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Armenian Parliament Debates Controversial Broadcasting Bill

YEREVAN -- The Armenian parliament has begun debating a controversial bill regulating radio and television broadcasts, RFE/RL's Armenian Service reports.

Critics of the package of sweeping draft amendments to the law on radio and television say it would enable the authorities to tighten their control over news reporting by local public and private broadcasters.

Debate began on May 18 on the bill, which has drawn criticism from the country's leading media associations and some parliament deputies.

The government-drafted amendments are meant to regulate the country's ongoing transition to mandatory digital broadcasting, which is due to be completed by 2013.

The process supposedly began in July 2010 with a highly controversial two-year suspension of fresh tenders for broadcasting licenses. The freeze was strongly criticized by Armenian media groups and international organizations.

In a joint statement issued ahead of the parliament debate, the Yerevan Press Club, the Committee to Support Freedom of Speech, and the Internews media support group expressed serious concern about the bill.

They said they are particularly worried about amendments that would limit the number of TV stations in Yerevan and outside it to 18 and 9, respectively. There are several more channels currently operating in Armenia.

But the debate opened under a so-called "urgent procedure" that does not require the bill's consideration by a parliament committee. "Of course, it would have been much better if it was discussed and evaluated by our committee," Artak Davtian, the pro-government chairman of the panel dealing with science, education, and mass media, told RFE/RL.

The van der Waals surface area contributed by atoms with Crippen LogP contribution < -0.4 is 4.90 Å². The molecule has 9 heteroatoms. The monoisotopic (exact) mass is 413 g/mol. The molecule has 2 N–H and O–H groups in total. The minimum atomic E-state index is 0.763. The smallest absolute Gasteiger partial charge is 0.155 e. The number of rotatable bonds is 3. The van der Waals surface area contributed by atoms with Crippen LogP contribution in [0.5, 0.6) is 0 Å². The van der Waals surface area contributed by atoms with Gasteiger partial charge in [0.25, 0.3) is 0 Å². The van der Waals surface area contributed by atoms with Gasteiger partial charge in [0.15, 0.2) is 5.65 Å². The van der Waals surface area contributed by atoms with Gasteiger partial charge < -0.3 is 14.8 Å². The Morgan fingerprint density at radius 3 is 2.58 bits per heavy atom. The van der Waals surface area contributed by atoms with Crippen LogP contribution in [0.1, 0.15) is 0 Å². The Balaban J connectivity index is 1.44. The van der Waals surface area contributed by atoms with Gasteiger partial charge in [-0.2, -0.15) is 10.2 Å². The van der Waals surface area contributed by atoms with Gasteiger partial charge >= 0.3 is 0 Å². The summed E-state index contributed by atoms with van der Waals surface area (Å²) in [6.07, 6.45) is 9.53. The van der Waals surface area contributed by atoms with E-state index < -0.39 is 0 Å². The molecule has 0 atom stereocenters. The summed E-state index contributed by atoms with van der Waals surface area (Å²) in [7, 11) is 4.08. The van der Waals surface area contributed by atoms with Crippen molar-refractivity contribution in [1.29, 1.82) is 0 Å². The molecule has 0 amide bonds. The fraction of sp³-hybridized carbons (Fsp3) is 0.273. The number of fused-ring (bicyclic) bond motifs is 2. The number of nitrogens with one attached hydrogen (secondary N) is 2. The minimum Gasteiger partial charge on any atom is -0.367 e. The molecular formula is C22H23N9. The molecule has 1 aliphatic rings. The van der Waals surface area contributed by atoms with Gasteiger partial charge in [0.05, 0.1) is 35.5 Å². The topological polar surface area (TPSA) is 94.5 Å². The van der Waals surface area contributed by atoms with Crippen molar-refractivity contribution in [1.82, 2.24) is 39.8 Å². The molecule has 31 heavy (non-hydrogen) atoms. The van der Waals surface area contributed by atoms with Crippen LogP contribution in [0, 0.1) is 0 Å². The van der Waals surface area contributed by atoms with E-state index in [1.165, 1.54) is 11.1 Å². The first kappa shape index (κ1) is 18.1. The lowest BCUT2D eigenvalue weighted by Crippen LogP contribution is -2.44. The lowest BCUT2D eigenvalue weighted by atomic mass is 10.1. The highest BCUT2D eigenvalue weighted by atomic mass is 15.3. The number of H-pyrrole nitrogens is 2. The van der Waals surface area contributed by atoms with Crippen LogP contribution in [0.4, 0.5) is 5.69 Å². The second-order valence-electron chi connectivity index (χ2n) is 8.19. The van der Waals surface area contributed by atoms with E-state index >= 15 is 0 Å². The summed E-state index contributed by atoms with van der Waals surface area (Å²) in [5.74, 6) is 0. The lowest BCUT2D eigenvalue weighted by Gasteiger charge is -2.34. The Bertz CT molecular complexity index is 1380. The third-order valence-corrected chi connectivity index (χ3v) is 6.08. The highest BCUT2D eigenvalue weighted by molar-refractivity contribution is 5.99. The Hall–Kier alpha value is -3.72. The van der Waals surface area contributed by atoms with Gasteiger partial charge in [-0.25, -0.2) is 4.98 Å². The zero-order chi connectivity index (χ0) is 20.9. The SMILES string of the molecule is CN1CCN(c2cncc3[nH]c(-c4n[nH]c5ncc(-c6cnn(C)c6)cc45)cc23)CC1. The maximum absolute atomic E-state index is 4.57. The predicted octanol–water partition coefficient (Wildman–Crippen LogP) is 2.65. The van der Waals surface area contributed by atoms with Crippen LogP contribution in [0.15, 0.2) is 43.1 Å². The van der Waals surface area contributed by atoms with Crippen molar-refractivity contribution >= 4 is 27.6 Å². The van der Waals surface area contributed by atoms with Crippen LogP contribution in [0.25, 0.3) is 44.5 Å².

The concerns of the media groups were shared not only by opposition deputies, but also lawmakers representing the Prosperous Armenia Party (BHK), a junior partner in the country's governing coalition.

Naira Zohrabian, a senior BHK lawmaker, criticized the government's desire to remove some existing legal provisions, saying they actually protect press freedom.

Representatives of the opposition Zharangutyun (Heritage) party were more critical, accusing the Armenian authorities of seeking to further limit media independence. According to party representative Armen Martirosian, "The purpose of these measures is to ensure the authorities can use unlimited propaganda in the parliamentary elections of 2012 and presidential elections of 2013."

Even representatives of the largest parliament faction representing the ruling Republican Party of Armenia did not rush to endorse the bill. Deputy parliament speaker Samvel Nikoyan acknowledged it contains "controversial provisions." "I don't want us to adopt a law which we might need to amend in the future," he said.